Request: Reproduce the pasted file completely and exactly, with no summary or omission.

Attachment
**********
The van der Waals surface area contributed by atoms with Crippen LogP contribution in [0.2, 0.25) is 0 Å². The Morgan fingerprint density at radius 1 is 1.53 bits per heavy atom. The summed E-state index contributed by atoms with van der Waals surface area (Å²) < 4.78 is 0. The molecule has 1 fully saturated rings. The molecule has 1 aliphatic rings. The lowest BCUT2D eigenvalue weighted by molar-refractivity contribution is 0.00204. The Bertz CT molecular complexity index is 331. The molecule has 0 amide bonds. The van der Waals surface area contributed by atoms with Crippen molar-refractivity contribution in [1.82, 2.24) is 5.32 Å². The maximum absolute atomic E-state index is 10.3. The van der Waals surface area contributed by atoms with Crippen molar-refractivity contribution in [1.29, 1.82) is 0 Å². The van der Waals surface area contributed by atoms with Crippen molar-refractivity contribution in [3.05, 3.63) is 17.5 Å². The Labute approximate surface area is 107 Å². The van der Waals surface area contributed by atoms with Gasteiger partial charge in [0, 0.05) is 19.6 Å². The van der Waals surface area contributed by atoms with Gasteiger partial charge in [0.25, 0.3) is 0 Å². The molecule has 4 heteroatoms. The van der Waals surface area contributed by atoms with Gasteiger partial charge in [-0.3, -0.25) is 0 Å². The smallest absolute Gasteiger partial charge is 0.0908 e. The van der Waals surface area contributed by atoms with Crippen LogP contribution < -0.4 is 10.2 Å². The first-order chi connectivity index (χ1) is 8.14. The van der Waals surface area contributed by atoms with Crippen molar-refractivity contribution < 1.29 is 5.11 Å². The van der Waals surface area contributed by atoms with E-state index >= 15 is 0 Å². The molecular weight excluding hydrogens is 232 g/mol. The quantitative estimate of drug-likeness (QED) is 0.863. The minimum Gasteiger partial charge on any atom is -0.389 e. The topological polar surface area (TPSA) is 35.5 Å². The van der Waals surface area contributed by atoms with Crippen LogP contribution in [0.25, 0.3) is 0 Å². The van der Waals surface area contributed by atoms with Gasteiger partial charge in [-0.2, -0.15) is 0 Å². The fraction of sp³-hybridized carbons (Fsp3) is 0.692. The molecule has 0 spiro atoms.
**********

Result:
The van der Waals surface area contributed by atoms with Crippen LogP contribution in [0.2, 0.25) is 0 Å². The Morgan fingerprint density at radius 1 is 1.53 bits per heavy atom. The summed E-state index contributed by atoms with van der Waals surface area (Å²) < 4.78 is 0. The molecule has 1 fully saturated rings. The molecule has 1 aliphatic rings. The lowest BCUT2D eigenvalue weighted by molar-refractivity contribution is 0.00204. The Bertz CT molecular complexity index is 331. The molecule has 0 amide bonds. The van der Waals surface area contributed by atoms with Crippen molar-refractivity contribution in [1.82, 2.24) is 5.32 Å². The maximum absolute atomic E-state index is 10.3. The van der Waals surface area contributed by atoms with Crippen molar-refractivity contribution in [1.29, 1.82) is 0 Å². The van der Waals surface area contributed by atoms with Crippen molar-refractivity contribution in [3.05, 3.63) is 17.5 Å². The Labute approximate surface area is 107 Å². The van der Waals surface area contributed by atoms with Gasteiger partial charge in [0, 0.05) is 19.6 Å². The van der Waals surface area contributed by atoms with Gasteiger partial charge in [0.25, 0.3) is 0 Å². The molecule has 4 heteroatoms. The van der Waals surface area contributed by atoms with Gasteiger partial charge in [-0.3, -0.25) is 0 Å². The smallest absolute Gasteiger partial charge is 0.0908 e. The van der Waals surface area contributed by atoms with Crippen LogP contribution < -0.4 is 10.2 Å². The first-order chi connectivity index (χ1) is 8.14. The van der Waals surface area contributed by atoms with Crippen molar-refractivity contribution < 1.29 is 5.11 Å². The van der Waals surface area contributed by atoms with E-state index >= 15 is 0 Å². The molecular weight excluding hydrogens is 232 g/mol. The quantitative estimate of drug-likeness (QED) is 0.863. The minimum Gasteiger partial charge on any atom is -0.389 e. The topological polar surface area (TPSA) is 35.5 Å². The van der Waals surface area contributed by atoms with Crippen LogP contribution in [0.25, 0.3) is 0 Å². The van der Waals surface area contributed by atoms with Gasteiger partial charge in [-0.2, -0.15) is 0 Å². The fraction of sp³-hybridized carbons (Fsp3) is 0.692. The molecule has 0 spiro atoms.